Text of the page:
In the year and a half since the beginning of the FOIA litigation, the documents that have been released so far shed light on a secretive and over-reaching deportation program. As the dangerous scope and impact of the program has been uncovered, a consensus has grown calling for the program’s termination. Governors in Illinois, New York, and Massachusetts have sought to opt-out of the program.

In an attempt to preempt the embarrassing documents that the court has ordered released and the conclusive results of the OIG investigation to be completed this winter, ICE and DHS have rolled out a series of cosmetic tweaks and a taskforce to “study” the program. These announcements have been widely condemned as insufficient given the civil rights crisis created by the program.

“If what we’ve seen so far tells us anything, it’s that ICE is an agency that cannot be trusted. The court has ordered ICE to release documents that FOIA gives the public a right to access. But the agency continues to stonewall and delay turning them over. The constantly shifting policies and lack of transparency about those policies, truly make it difficult to take what ICE says at face value. ” explained, Bridget Kessler, lawyer for Benjamin Cardozo School of Law.
Chris Newman of the National Day Laborer Organizing Network added,”DHS has far more interest in the politics of SCOMM than it does in developing a lawful policy that actually serves local communities. While DHS has moved at breakneck speed to advance a dubious program with media spin, it’s strategy in this litigation has been characterized by one word: delay. Thankfully, federal courts- and not DHS- will have the last word and will ultimately compel disclosure of information owed to the public and required by federal law.”…

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Dept of Justice Sues Alabama, Needs to do so in every state

BIRMINGHAM, AL – The U.S. Department of Justice (DOJ) today filed a federal challenge to Alabama’s draconian anti-immigrant law. Modeled on Arizona’s infamous SB 1070 but taking it to even greater extremes, the Alabama law is considered the most pernicious anti-immigrant state law to date.
The DOJ lawsuit follows on the heels of HICA v. Bentley, a class-action challenge asserting that the law is unconstitutional on multiple grounds, filed on July 8 by the National Immigration Law Center and a coalition of civil rights organizations. On July 21, the coalition filed a request that the court block the law from taking effect, pending a final ruling on the law’s constitutionality. The hearing to determine whether the court should enjoin the law has been set for August 24, 2011 in the civil rights coalition case.
The following statements can be attributed to various members of the coalition:
Pablo Alvarado, director, National Day Laborer Organizing Network:
“The suit filed by the DOJ is an acknowledgement of the civil rights crisis caused by the Arizonification of our country and deepened in states like Alabama and Georgia where they have built upon Arizona’s laws. We welcome the administration’s action but see it as treating the symptom rather than the . More easily than court proceedings, President Obama could bring relief to our communities with the stroke of a pen.”
Linton Joaquin, general counsel, National Immigration Law Center:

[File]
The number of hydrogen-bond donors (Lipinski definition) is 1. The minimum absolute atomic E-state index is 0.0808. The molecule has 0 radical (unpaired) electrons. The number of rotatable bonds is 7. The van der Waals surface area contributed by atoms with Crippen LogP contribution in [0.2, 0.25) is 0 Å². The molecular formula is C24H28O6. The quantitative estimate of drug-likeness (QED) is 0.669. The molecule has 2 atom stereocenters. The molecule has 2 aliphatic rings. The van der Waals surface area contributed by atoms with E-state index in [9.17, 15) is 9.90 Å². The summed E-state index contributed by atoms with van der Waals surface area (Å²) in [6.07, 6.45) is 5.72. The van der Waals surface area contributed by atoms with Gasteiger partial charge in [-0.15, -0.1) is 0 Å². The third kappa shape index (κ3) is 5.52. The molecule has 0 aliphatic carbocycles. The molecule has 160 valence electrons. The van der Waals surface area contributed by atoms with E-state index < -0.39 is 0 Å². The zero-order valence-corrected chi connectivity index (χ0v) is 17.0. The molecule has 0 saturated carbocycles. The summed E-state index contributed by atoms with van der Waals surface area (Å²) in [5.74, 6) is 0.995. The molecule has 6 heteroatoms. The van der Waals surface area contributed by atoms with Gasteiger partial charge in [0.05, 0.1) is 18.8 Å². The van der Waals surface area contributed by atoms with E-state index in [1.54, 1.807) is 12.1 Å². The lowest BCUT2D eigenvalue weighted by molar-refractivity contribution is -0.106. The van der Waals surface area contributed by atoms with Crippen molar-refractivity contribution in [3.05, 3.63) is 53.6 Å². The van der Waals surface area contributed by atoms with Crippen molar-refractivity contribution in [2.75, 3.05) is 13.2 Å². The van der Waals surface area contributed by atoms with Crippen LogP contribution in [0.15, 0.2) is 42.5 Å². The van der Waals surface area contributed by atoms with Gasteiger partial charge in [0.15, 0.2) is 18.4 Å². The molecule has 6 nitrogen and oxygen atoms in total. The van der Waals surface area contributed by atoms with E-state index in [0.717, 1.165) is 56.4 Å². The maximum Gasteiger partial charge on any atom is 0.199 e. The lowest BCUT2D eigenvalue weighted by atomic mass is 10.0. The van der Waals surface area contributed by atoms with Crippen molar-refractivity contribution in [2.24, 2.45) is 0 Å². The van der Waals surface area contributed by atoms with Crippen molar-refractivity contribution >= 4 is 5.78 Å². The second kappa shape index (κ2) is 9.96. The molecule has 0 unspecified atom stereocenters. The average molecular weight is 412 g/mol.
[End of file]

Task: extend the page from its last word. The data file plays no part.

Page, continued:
“Today, the federal government rightly asserted that states cannot lawfully ignore the U.S. Constitution and enact their own sweeping immigration laws. Alabama’s law – like its ideological predecessors in Arizona, Utah, Indiana, and Georgia – is an affront to our American and constitutional values. We welcome the federal government’s challenge, and we look forward to continuing our own legal battle to permanently remove this law from Alabama’s lawbooks.”
Sam Brooke, attorney, Southern Poverty Law Center:
“It has been clear from the start that this law is blatantly overreaching and seriously flawed. We welcome the federal government’s involvement in preventing this dangerous and costly law from going into effect.”
Cecilia Wang, director of the ACLU’s Immigrants’ Rights Project:
“We applaud the government for taking action to stop Alabama’s anti-immigrant law. Today’s lawsuit will help protect the civil rights of Alabamians against legislation that mandates unlawful police searches and seizures in the name of immigration enforcement.”
Olivia Turner, executive director, ACLU of Alabama:
“We welcome the federal government’s effort to block Alabama’s unconstitutional HB 56. We hope this law will be enjoined, just like the law in Arizona that inspired it.”
Erin Oshiro, senior staff attorney, Asian American Justice Center, a member of the Asian American Center for Advancing Justice:
“It is encouraging that the Department of Justice decided to challenge Alabama’s anti-immigrant bill. This move sends a strong signal to Alabama and other states that the federal government takes its immigration authority seriously and serves as a warning to states considering these types of unconstitutional laws.”
Victor Viramontes, Mexican American Legal Defense and Education Fund National Senior Counsel
“It is appropriate that the Department of Justice has sued to block Alabama’s illegal and discriminatory law that unfairly targets Latinos.”
Attorneys on the case include Brooke , Mary Bauer , Andrew Turner, Michelle Lapointe, Dan Werner, and Naomi Tsu of the Southern Poverty Law Center; Cecillia D. Wang, Katherine Desormeau, Kenneth J. Sugarman, Andre Segura, Elora Mukherjee, Omar C. Jadwat, Lee Gelernt, Michael K. T. Tan of the American Civil Liberties Union and Freddy Rubio of the American Civil Liberties Union of Alabama; Joaquin, Karen C. Tumlin, Tanya Broder, Shiu-Ming Cheer, Melissa S. Keaney, and Vivek Mittal of the National Immigration Law Center; Sin Yen Ling of the Asian Law Caucus; Oshiro of the Asian American Justice Center; Foster Maer, Ghita Schwarz and Diana Sen of Latino Justice; Thomas Saenz, Nina Perales, Viramontes, Amy Pederson, and Martha Gomez of the Mexican American Legal Defense and Education Fund; Jessica Karp of the National Day Laborer Organizing Network; G. Brian Spears, Ben Bruner, Herman Watson, Jr., Eric J. Artrip and Rebekah Keith McKinney. …